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What makes Kona the Holy Grail for Age Group Triathletes?

Hawaii...(deep breath & relax). Paradise, sunshine, palm trees, ocean, relaxation are all images we associate with the islands of Hawaii.

Isolated in the heart of the Pacific Ocean with a relaxed feel, how does, arguably, the most gruelling one-day endurance race fit in here and what makes it worth chasing so hard?

IMWC 2017
Ironman World Championship 2017 Race Start | Photo Credit Effie Parisi-Legget

Picture this, there are over 2000 bikes crammed in transition on the pier, you're already sweating before 7am (and that's even before the race nerves kick in). What is about to come will include thrashing it out, limbs against limbs, in the 3.8km swim before battling the intense heat and wind on the isolated lava filled rolling hills of the Queen K for the 180km cycle. Once you've managed to not melt or dehydrate you'll fight off the sun and humidity for the final 42.2km run. All this in the heat of the day with absolutely zero shelter and just the odd aid station to look forward to. It’s painful!

It sounds like hell, but why do you still want to do this so badly?

Well, now picture being part of the history of the sport, the World Championship. This is where the best of the best come to test their hard work in preparation against the elements and other athletes. So much has happened over the past 40 years, the famous crawl, the IronWar, a string of dominance from individual athletes, record breakers, para-athletes and athletes overcoming unbelievable circumstances to be there.

The race morning of an Ironman has a special hush of excitement to it. If you’ve been part of one you’ll know what I’m talking about, the nervous energy is at an all-time high! Now multiple that by 10...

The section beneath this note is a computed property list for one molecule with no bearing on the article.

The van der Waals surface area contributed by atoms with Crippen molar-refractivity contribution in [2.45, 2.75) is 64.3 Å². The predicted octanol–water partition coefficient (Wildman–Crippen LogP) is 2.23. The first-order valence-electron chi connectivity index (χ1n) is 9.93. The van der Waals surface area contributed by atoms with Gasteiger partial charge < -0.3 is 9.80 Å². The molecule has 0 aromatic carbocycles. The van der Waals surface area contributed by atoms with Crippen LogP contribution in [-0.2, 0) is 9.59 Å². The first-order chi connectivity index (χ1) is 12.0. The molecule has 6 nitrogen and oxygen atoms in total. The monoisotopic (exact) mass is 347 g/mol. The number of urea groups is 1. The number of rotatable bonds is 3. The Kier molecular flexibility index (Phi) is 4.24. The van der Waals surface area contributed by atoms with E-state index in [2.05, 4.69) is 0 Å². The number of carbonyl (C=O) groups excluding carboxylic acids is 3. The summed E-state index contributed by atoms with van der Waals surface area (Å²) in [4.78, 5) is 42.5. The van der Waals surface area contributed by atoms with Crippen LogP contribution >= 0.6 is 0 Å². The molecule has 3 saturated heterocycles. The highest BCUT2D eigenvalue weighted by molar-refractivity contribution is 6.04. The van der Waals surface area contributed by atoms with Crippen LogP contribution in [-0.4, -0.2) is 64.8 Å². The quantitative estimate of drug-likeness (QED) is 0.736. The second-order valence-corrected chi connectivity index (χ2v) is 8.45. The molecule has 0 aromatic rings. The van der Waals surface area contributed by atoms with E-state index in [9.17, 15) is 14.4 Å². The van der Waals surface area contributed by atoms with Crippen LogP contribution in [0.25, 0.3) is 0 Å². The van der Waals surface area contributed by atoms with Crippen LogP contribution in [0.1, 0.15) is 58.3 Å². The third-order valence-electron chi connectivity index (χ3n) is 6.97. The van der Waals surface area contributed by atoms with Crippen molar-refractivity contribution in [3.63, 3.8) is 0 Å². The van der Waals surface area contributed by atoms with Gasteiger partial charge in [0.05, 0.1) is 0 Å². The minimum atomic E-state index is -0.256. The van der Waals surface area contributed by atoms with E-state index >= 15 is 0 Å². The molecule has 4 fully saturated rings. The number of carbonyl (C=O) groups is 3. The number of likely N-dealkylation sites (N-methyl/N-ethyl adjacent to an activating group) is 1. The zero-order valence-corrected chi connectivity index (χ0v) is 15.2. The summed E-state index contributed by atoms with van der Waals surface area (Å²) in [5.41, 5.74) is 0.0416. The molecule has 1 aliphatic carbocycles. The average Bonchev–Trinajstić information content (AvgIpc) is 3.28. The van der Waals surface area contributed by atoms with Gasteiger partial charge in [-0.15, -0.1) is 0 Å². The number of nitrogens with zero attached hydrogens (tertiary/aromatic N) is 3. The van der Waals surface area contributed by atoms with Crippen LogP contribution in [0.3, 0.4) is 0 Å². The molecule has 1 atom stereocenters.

IMWC 2017
Nervous energy along a packed Kailua Bay | Photo Credit Effie Parisi-Legget

The break-wall along Ali’i Drive is jam packed with family, friends, locals and fans of the sport cramming in to every viewable space. It’s a very raw experience - no major stadiums, forced viewing zones or big screens.

Bang! The Canon marks the start of the washing machine effect as the athletes ignite the bay. Game on.

Reaching the end of the swim you know you’re only minutes from pedalling along the famous Queen K. You absorb so much heat as you push through the Lava fields but this is what you've worked so hard for. You know the turn at Hawi means the end of the climb but often the start of the headwinds. The sheer heat and humidity increases, really testing your body, preparation and mental strength for that final 80km.

IMWC 2017
Ali'i Drive for the start of the run leg

Coming back into the little town of Kailua-Kona there is that sense of excitement again as crowds line the streets with just the marathon left to go. The first 16km are sensational along Ali’i Drive with the loads of Ironman support. Up Palani Road and away from it all it’s just you, the Queen K, lava, heat, humidity and the other battling athletes. It’s fairly surreal to think that the real race starts now. With no external support it’s you against the elements and your mind. What’s to come is more challenging than you’d imagine as you head further away from civilisation and into the ‘Energy Lab’. Renowned for absorbing all your energy, this is where an athletes true grit is found.

IMWC 2017
One of many aid stations along the Queen K

As you slowly rise up to the turn on to Palani Road, your body in pieces, you can hear the party starting, the euphoria and adrenaline pumping. It’s a quick down hill, left turn, right turn, and right again to find Ali’i Drive and that illustrious red carpet. Whether it takes you 8 hours or 17 this finish line is the dream for so many athletes and there is nothing quite like it!

IMWC 2017
The Famous Finishline Archway

Kona is the Everest of triathlon, the Holy Grail. It’s a marker of your ability to set a goal, work hard, learn from your mistakes, sacrifice and chase a dream. That’s all before you even get to the start line.

Have you got what it takes?

Kona Sunset
Standard Sunset in Kona | Photo Credit Charles Legget

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